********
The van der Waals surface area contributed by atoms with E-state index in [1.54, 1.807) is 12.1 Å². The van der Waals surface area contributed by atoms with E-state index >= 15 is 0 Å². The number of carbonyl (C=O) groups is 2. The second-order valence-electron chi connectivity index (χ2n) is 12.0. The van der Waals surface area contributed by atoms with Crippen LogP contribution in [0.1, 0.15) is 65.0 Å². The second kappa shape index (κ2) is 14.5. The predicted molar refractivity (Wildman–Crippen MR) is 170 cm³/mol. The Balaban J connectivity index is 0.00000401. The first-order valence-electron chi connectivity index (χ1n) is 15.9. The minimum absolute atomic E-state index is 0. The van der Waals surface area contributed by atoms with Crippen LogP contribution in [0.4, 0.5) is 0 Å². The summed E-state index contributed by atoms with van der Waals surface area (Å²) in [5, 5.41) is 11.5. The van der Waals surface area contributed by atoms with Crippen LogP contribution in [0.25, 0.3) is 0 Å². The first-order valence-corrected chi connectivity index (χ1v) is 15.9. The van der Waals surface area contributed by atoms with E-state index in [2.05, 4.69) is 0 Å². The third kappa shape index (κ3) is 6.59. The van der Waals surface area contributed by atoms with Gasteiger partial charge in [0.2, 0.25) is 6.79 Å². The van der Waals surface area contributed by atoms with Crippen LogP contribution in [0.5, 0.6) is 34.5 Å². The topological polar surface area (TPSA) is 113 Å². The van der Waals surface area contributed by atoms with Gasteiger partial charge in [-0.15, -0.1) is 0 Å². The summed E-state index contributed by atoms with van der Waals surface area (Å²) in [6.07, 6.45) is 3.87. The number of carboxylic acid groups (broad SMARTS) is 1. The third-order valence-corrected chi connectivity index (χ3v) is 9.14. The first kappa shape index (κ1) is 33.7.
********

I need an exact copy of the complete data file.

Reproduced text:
The van der Waals surface area contributed by atoms with E-state index in [1.54, 1.807) is 12.1 Å². The van der Waals surface area contributed by atoms with E-state index >= 15 is 0 Å². The number of carbonyl (C=O) groups is 2. The second-order valence-electron chi connectivity index (χ2n) is 12.0. The van der Waals surface area contributed by atoms with Crippen LogP contribution in [0.1, 0.15) is 65.0 Å². The second kappa shape index (κ2) is 14.5. The predicted molar refractivity (Wildman–Crippen MR) is 170 cm³/mol. The Balaban J connectivity index is 0.00000401. The first-order valence-electron chi connectivity index (χ1n) is 15.9. The minimum absolute atomic E-state index is 0. The van der Waals surface area contributed by atoms with Crippen LogP contribution in [0.4, 0.5) is 0 Å². The summed E-state index contributed by atoms with van der Waals surface area (Å²) in [5, 5.41) is 11.5. The van der Waals surface area contributed by atoms with Crippen LogP contribution in [0.25, 0.3) is 0 Å². The first-order valence-corrected chi connectivity index (χ1v) is 15.9. The van der Waals surface area contributed by atoms with E-state index in [2.05, 4.69) is 0 Å². The third kappa shape index (κ3) is 6.59. The van der Waals surface area contributed by atoms with Gasteiger partial charge in [0.2, 0.25) is 6.79 Å². The van der Waals surface area contributed by atoms with Crippen LogP contribution in [0.5, 0.6) is 34.5 Å². The topological polar surface area (TPSA) is 113 Å². The van der Waals surface area contributed by atoms with Gasteiger partial charge in [-0.15, -0.1) is 0 Å². The summed E-state index contributed by atoms with van der Waals surface area (Å²) in [6.07, 6.45) is 3.87. The number of carboxylic acid groups (broad SMARTS) is 1. The third-order valence-corrected chi connectivity index (χ3v) is 9.14. The first kappa shape index (κ1) is 33.7.